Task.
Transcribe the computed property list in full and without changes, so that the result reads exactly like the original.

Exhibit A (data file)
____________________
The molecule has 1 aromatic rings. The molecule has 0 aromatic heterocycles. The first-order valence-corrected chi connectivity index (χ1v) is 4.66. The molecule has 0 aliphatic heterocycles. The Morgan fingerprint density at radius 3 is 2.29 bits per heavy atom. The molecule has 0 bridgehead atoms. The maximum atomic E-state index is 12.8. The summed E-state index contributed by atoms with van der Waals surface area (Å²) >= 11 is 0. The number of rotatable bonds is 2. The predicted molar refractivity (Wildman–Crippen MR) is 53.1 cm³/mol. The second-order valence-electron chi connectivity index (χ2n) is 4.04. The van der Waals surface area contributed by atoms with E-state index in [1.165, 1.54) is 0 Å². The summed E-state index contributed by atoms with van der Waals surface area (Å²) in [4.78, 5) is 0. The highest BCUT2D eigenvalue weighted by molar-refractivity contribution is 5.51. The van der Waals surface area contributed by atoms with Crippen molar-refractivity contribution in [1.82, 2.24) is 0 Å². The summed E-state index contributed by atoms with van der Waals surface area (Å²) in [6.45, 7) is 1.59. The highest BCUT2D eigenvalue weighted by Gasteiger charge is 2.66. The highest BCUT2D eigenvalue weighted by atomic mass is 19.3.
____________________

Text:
The molecule has 1 aromatic rings. The molecule has 0 aromatic heterocycles. The first-order valence-corrected chi connectivity index (χ1v) is 4.66. The molecule has 0 aliphatic heterocycles. The Morgan fingerprint density at radius 3 is 2.29 bits per heavy atom. The molecule has 0 bridgehead atoms. The maximum atomic E-state index is 12.8. The summed E-state index contributed by atoms with van der Waals surface area (Å²) >= 11 is 0. The number of rotatable bonds is 2. The predicted molar refractivity (Wildman–Crippen MR) is 53.1 cm³/mol. The second-order valence-electron chi connectivity index (χ2n) is 4.04. The van der Waals surface area contributed by atoms with E-state index in [1.165, 1.54) is 0 Å². The summed E-state index contributed by atoms with van der Waals surface area (Å²) in [4.78, 5) is 0. The highest BCUT2D eigenvalue weighted by molar-refractivity contribution is 5.51. The van der Waals surface area contributed by atoms with Crippen molar-refractivity contribution in [1.82, 2.24) is 0 Å². The summed E-state index contributed by atoms with van der Waals surface area (Å²) in [6.45, 7) is 1.59. The highest BCUT2D eigenvalue weighted by Gasteiger charge is 2.66. The highest BCUT2D eigenvalue weighted by atomic mass is 19.3.